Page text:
Close to half of Information and Communication Technology (ICT) leaders worldwide see India and China to be the likely successors of Silicon Valley as the global technology innovation center within the next four years, a new survey has revealed.
More than two in five technology executives surveyed for KPMG’s Technology Innovation Survey 2012 believe Silicon Valley is on the way out as the global technology hub, in which a plurality of 44% expect China to replace it by 2016.
However, if Silicon Valley does cede its position as the technology innovation capital but it isn’t to China, it’s most likely to be India that takes over, after it ranked second in the survey as the ‘most likely new Silicon Valley’, with 22% of the vote, followed by Japan (10%) and South Korea (9%).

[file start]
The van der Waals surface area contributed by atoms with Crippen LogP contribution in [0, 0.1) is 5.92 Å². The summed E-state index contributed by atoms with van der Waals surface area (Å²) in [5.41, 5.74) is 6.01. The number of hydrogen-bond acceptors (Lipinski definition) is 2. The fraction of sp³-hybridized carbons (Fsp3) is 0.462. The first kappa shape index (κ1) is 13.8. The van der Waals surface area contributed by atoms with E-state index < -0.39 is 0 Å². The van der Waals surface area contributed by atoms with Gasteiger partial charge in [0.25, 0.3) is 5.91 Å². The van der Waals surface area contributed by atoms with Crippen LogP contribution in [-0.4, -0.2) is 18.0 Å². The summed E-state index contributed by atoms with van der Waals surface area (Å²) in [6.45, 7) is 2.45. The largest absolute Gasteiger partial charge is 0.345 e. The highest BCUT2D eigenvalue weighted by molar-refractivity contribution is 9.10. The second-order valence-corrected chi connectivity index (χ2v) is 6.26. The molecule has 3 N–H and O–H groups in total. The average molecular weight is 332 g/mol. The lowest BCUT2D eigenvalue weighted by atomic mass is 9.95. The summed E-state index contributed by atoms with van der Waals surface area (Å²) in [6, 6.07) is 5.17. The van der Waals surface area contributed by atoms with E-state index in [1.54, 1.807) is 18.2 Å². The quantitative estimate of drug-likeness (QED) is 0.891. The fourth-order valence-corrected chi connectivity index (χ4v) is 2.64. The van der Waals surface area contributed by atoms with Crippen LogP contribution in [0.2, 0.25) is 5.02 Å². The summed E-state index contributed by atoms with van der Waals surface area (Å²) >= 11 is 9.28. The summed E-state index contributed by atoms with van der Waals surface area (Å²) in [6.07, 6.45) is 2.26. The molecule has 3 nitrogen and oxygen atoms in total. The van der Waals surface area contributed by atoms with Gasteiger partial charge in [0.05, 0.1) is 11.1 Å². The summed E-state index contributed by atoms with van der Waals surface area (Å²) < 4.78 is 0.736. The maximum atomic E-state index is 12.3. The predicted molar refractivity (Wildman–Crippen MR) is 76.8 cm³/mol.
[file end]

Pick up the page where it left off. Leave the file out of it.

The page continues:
The report notes that Asia is “leading the charge in mobile communications and commerce, skipping past the PC generation of the west.” According to Ho Wah Lee, KPMG Singapore head of advisory, part of the reason that China has emerged as a force to be reckoned with in global ICT is the government’s financial and policy support for the nation’s technology sector.
“The Chinese government is encouraging significant investment in three key areas – shared services and outsourcing, payments and cloud computing. The [government’s] 12th Five-Year Plan is also driving innovation in these key areas,” Ho said.
China has perhaps the strongest cloud potential of any market, which is already nearly ubiquitous in the nation. The Chinese Government has additionally allocated 154 billion dollars to boost the cloud industry over the next few years, and has designated five Cloud Computing Service Innovation Pilot Cities-Beijing, Shanghai, Shenzhen, Wuxi and Hangzhou, the survey said.